Akira Kurosawa’s favorite directors are Ford, Wyler, Capra, and Antonioni. One of his pet recollections is a meeting with Ford in London: the American director sent the Japanese director chrysanthemums “and treated me just like his own son.” Dersu Uzala (★★★★) is Kurosawa’s most Fordian picture since Yojimbo (1961) and seemed the only new film in this year’s festival to be marked by a breath of greatness.
The Japanese-Russian co-production, set in Siberia, begins in 1911 when an army captain makes a pilmigrage to the grave of a friend. The rest is flashback to this friendship, begun when the captain, assigned to a topographic survey, encountered the old trapper who became his guide. Dersu lives in total harmony with the elements and converses with them—fire, water, wind—“All are men because they were alive.” When stalked by a tiger, he reasons with the animal: “Why are you following us? There is room in the forest for both of us.” The tiger retreats.
The two men meet again years later and the captain persuades the ailing Dersu to come to town and settle with the captain’s family. Dersu cannot adapt to civilization and returns to the forest where he is murdered for the rifle the captain had given him as a parting gift.
The film’s finest passage occurs when the hunter and the captain are stranded on a frozen lake—a harrowing, spooky-gorgeous spectacle of supernatural realism. During the seventeen-day festival there was no performance as memorable as that of Maxim Munzuk—who looks like a benign wizened Nibelung—as Dersu Uzala.
Touch of Zen
Until this festival my experience with Hong Kong cinema had been limited to a few minor products from the Run Run Shaw Factory. The splendor of Touch of Zen (★★★) came as a major surprise. King Hu—its director, executive producer, scenarist, editor, and set and costume designer—is not any old one-man band: he is skilled at each instrument.
Hu was born in Peking in 1931, in 1949 moved to Hong Kong where he worked as an actor and screenwriter. He was with Shaw for several years, then formed his own production company.
With the first shots of Zen we are plunged into a nature marked by eerie majesty—close-ups and spiders seizing their prey in huge webs, mountains in the background, low-rolling fog which never seems to dissipate: Ching-lu fort, a haunted place in fourteenth-century China.
The film’s first hour, though of startling visual elegance, plods a bit in the process of getting some low comedy out of the way and clarifying the lines of combat. The center of interest (at least at the start) is a young artist who lives with his dunderhead Ma, and is in awed admiration of the mysterious Miss Yang who has moved into the Old Dark House next door. She is a fugitive, sought by the forces of a malevolent warlord, Eunuch Wei—he has her father murdered, just one of his twenty-four crimes! Yang is now allied to a party of no-nonsense monks, all of them masters of defensive Kung fu.
The last two hours sweep us through a series of stylized battle scenes (shot at imposing Taiwan and Hong Kong locations) which are breathtaking and refreshingly free of gory mayhem. The movement during these magical clashes in forest, on mountains, and at riversides are derived from the choreographic style of the Peking Opera. Frisky Hsu Fend is great shakes as the whirling, twirling, high-vaulting heroine, and Roy Chiao Hung an interesting pillar of solidity as the Buddhist monk who bleeds gold when wounded.
King Hu was the revelation of this year’s festival. When do we get to see The Fate of Lee Khan and Valiant Ones?
“Golden Oldie” choices this year could not be disputed: Renoir’s Nana (1926) and Visconti’s Ossessione (1942). The festival program calls Ossessione (★★★) the “first neo-realist film,” and while this is hardly the truth, it is the first film of one of the key directors of our time.
Although Visconti was inspired by Verga and the verismo school (as were some of the neo-realists later—the first neo-realist film was Rossellini’s Open City, released in 1945), mementoes of late Thirties French cinema, in particular Carné and Renoir, are omnipresent in Ossessione. It was Renoir who suggested The Postman Always Rings Twice to him as a possible subject. The Renoir influence is most evident in the way the characters are related to landscape. The opening sequence—a long tracking shot ending in front of the gas station with the introduction of Gino (Massimo Girotti) descending from a truck into the bleak Po Valley boondocks—is handled with a simple uncluttered maestri unfortunately absent from later Visconti works.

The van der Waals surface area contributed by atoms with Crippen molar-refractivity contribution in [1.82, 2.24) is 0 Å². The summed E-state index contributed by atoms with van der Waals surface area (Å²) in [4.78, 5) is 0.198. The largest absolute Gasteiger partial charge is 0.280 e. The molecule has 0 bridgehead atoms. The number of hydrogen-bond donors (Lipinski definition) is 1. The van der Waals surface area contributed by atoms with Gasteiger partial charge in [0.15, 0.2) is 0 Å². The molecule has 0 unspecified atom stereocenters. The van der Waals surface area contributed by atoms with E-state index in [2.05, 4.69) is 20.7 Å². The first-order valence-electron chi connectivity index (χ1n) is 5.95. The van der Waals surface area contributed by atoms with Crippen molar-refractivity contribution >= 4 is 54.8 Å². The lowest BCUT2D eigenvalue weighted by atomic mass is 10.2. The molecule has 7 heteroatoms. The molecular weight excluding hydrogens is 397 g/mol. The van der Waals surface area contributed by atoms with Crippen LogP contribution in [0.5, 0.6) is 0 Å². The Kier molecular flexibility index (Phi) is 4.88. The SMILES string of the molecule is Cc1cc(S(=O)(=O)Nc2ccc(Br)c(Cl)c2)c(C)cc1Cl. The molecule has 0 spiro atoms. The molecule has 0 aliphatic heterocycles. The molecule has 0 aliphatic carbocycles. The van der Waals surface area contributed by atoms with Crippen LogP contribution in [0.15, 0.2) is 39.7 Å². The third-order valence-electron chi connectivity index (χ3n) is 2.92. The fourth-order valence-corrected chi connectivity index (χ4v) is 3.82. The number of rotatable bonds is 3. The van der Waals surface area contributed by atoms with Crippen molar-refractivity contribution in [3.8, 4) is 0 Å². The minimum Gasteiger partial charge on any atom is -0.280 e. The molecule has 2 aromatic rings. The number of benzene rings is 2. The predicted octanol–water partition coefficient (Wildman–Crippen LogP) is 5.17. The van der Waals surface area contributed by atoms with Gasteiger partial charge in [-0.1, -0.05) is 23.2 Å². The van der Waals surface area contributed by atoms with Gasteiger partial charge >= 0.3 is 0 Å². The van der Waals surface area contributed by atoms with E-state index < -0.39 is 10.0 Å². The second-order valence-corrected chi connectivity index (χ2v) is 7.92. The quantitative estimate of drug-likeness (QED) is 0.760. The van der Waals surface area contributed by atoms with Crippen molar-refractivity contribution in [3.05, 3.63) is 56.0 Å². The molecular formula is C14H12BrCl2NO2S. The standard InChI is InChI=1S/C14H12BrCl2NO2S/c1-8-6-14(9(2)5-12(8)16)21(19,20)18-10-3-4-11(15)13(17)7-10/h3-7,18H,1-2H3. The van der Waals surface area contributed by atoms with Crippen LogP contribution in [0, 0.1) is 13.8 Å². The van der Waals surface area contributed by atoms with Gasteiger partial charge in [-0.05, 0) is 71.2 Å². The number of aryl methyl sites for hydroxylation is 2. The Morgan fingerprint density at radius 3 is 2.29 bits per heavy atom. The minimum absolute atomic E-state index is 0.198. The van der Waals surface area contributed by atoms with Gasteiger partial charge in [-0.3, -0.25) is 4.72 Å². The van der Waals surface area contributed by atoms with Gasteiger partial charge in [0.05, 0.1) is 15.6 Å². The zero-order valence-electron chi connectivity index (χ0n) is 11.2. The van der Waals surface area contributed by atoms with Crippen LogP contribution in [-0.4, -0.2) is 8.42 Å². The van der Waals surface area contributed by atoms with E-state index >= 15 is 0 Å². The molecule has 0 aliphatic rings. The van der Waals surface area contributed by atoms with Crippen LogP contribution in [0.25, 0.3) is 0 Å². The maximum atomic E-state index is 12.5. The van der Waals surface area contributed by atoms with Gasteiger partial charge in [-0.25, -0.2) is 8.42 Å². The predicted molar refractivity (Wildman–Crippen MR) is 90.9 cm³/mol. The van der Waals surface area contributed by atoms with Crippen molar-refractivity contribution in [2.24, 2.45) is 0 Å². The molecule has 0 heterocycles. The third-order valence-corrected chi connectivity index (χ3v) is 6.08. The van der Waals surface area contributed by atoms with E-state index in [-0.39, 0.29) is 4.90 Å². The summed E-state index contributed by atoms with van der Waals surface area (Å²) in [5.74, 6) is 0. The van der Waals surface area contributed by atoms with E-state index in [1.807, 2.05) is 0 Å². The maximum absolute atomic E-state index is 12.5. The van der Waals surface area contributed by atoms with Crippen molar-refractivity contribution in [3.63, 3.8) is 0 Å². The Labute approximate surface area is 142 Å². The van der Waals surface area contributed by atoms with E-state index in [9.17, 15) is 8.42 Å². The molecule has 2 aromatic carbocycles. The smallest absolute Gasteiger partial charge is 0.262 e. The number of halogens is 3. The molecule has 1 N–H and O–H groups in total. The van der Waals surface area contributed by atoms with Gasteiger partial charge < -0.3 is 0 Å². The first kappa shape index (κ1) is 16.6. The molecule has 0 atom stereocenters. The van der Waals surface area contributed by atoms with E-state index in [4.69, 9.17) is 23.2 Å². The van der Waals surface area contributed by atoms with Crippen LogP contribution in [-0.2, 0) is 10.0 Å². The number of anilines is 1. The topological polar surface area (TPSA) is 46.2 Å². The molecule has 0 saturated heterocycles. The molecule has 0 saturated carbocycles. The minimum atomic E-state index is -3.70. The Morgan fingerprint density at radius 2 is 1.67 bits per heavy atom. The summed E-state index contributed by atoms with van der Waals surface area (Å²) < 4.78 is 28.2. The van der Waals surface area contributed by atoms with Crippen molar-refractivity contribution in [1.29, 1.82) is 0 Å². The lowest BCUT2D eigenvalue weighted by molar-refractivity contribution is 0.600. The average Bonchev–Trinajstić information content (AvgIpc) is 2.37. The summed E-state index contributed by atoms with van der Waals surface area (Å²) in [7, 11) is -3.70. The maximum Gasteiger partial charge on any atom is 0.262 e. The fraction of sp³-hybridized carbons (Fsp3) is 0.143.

The raw warm poetry of Ossessione has nothing to do with neo-realism; the film is unencumbered by ideology and political commitment, two trademarks of that school. This unique picture fits snuggly into no school. Gino has always seemed to me closer to a character in a Pasolini story than to any protagonist in other Visconti films. Odd, then, that it was at Saló that Ossessione’s negative was destroyed by the Italian “government.”
Story of Sin
Borowczyk’s Story of Sin (★★★) is claustrophobic hot-house cinema at its busiest. Hand-held cameras burry through murky apartments filled with endless corridors and fin-de-siècle bric-a-brac in a frantic rush to catch up with the heroine’s breakneck amour fou for an anthropologist-lodger as her love leads her to degradation, prostitution, infanticide, adulticide. The skeletal support of Boro’s art-nouveau Stations of the Cross is relatively simple, but it all works out in terms of more convoluted plotting per square millimeter of film than anywhere in recent memory. Strands of Adele H., of Lola Montès, of Pandora’s Box, lie strewn here and there. There may be less than meets the eye, but the eye is met with a great deal. Even if Sin is nothing more than Gran Guignol garni, I want to see it again for the pleasure of finding out.
Francesco Rosi’s Cadaveri eccellenti (★) is a glum threnody of fashionable paranoia, a commentary on the confused political situation in Italy, although it takes place in never-name land. What should be gripping gets quickly embalmed by the production’s soigné aestheticism. The last sequence—murders in slow-motion (for a change), investigator Lino Ventura gunned down in a museum, under the cold gaze of antique statuary—is a final empty stylistic gesture and mere piss-elegance. I wouldn’t give up on Rosi, though, who did, in C’ERA UNA VOLTA (1967; in the U.S., MORE THAN A MIRACLE), give us one of the most ravishing Italian films ever made.
Jonah Who Will Be 25 in the Year 2000 (★★★), Alain Tanner’s best film, is a (sort of) Socialist You Can’t Take It with You populated by (mostly) Swiss post-1968 (semi) dropouts. No standard plot line, just eight persons wandering into each other’s lives and eventually forming a loose but vital community. Their alienation is channeled into nervous verbal energy, winning, bright, free from cant. Humanisme sans le schmalz. I took everyone to heat, especially bedraggled Miou-Miou, the supermarket cashier, and her friend, old Charles, beautifully underplayed by mournful, bleary-eyed Raymond Bussière, veteran of many Carné, Clouzot and René Clair films.